After hearing French-born Caroline Fiot talk animatedly about her passion for her job in viticulture (winemaking), it's hard to imagine there was once a time where she considered a career in the fragrance industry. "[I wanted] to become a scientist as I was completely in love with science and biology ... I love nature, of course, and so I decided to follow an engineering school in Montpellier, after my prep school," she explains on her recent trip to Sydney, ahead of her weekend hosting the fifth Ruinart Sommelier Challenge in Melbourne. "I was choosing between perfume and wine, because I really love chemistry, and finally I chose viticulture because I really like the values that reflect in the wine industry and the terroir."
"I was very into it [viticulture]. I first did an internship in the Bordeaux region in a small family winery, and actually the winemaker was a lady, and she was so passionate ... I really knew that I wanted to become a winemaker really from that day."
Fiot's smile is wide, earnest and constant throughout our interview, and she talks enthusiastically about her childhood split between Paris, Normandy and the French Alps, her studies and her travels, including internships in Vietnam and a brief spell in New York. She doesn't fit the mould of the oft-imagined 'traditional' winemaker, and her enthusiasm, insatiable curiosity and pervading desire to expand her horizons into luxury marketing eventually lead her to her first winemaking position. "I wanted to get more knowledge about marketing and luxury – not the consumer side of luxury, but more about how to build a business model, and how to build a strong brand in luxury as well," she explains. "I did a business school in Paris, then I got hired by [French champagne maison] Ruinart – I had come back to my first love, which was winemaking, and I’ve been with Ruinart for two years now."
"Ruinart was (and is) my first job – it’s winemaking, but I’m not staying in the winery all day long. None of my days look like each other."
"One day I will be in the winery controlling the fermentation, sniffing the tanks, making sure the fermentation is going well, and the next day I will be in the tasting room thinking about the blending decisions with all the winemaking team, to understand the vintage ... to think about the future, and anticipate the evolution of the wines."
Fiot possesses an obvious passion for the the history and traditions of Ruinart, a wine house which dates back to 1729 as the first established house of champagne. "It's a maison that exists between tradition and innovation," she says. "I will always remember the way I was hired at Ruinart – I was interviewed seven times - it was a very long process. I got a couple of interviews with my current boss Frederic Panaitois, the cellarmaster, and one of the interviews I will always remember ... He asked me to go to the offices of Ruinart in Paris, where we met, and actually it was a surprise – we didn’t stay in the offices. He told me we were going to leave, and actually he took me to a Michelin Star restaurant.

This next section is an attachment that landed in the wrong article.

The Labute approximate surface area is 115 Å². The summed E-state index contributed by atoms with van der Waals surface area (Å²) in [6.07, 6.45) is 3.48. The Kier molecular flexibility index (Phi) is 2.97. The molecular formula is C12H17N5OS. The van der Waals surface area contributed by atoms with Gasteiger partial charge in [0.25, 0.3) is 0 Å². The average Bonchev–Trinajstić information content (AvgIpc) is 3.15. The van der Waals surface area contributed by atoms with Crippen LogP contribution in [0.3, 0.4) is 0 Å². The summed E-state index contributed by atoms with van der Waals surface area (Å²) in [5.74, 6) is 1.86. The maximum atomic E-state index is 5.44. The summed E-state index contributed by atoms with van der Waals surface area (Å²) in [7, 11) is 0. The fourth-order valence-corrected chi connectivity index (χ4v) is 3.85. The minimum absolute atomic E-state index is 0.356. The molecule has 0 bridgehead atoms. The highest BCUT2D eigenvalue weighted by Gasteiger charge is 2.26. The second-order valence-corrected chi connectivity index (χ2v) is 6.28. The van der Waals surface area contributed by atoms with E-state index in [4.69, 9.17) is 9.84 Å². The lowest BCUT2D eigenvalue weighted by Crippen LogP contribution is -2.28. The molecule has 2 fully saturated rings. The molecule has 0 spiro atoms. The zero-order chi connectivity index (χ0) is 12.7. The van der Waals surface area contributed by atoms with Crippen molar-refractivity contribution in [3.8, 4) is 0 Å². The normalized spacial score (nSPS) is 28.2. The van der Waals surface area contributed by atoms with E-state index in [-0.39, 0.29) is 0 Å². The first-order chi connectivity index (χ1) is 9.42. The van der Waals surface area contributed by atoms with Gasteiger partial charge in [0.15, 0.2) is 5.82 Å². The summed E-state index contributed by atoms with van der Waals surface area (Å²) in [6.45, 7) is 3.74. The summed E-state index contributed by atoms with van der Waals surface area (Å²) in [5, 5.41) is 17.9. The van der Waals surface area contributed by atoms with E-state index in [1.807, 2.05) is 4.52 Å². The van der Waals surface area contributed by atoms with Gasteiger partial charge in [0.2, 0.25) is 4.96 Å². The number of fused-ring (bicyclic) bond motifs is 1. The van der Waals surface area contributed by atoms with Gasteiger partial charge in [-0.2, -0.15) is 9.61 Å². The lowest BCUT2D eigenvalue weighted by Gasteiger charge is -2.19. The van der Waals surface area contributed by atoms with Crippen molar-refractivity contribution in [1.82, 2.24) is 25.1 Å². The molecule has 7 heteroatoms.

"He said 'I’ll leave you here. In one hour, I’ll be back'. I didn’t even know what to do," laughs Fiot."And then the chef of the Michelin Star restaurant arrived, and said 'OK, let’s go to the cuisine', and I was thinking what is going to happen, I have no idea what this exercise is about? The chef didn’t tell me anything – he just showed me spices, vegetables, a plate of cheeses, and he asked me if I could tell him the stories of the cheeses, of the vegetables, about what it is and the flavours. "[They were testing me], because Ruinart is very involved in the gastronomy and focuses on so many different pairings. So, if you want to work in the Ruinart winemaking team, you also have to have the sensibility for food and for gastronomy."
Her advice for the correct way to drink champagne? For Fiot, it simply comes down to personal taste. "I don’t think there is a single good way of drinking champagne," she muses. "I mean, I could give a technical answer, like drinking with a certain kind of glass, or temperature, the time of the day. Of course we have some preferred moments, for example we are always tasting before noon when you are indulging your senses, at a certain temperature, of course. So yes, there is always a ritual around the wines, but it’s always a question of taste and about how much you’re enjoying this moment with champagne. It’s really personal." As for where she sees herself in the future, Fiot explains that "for every winemaker, the ultimate goal is to become a cellar master – but it takes years and patience, so I’m very happy to learn new things every day. But one day, I’d like to become a cellar master."
PHOTOGRAPHY Nick Tsindos
FASHION Ellen Presbury
TALENT Caroline Fiot
HAIR & MAKEUP Corinna Wilmshurst
PHOTOGRAPHER’S ASSISANT Amanda Chadwick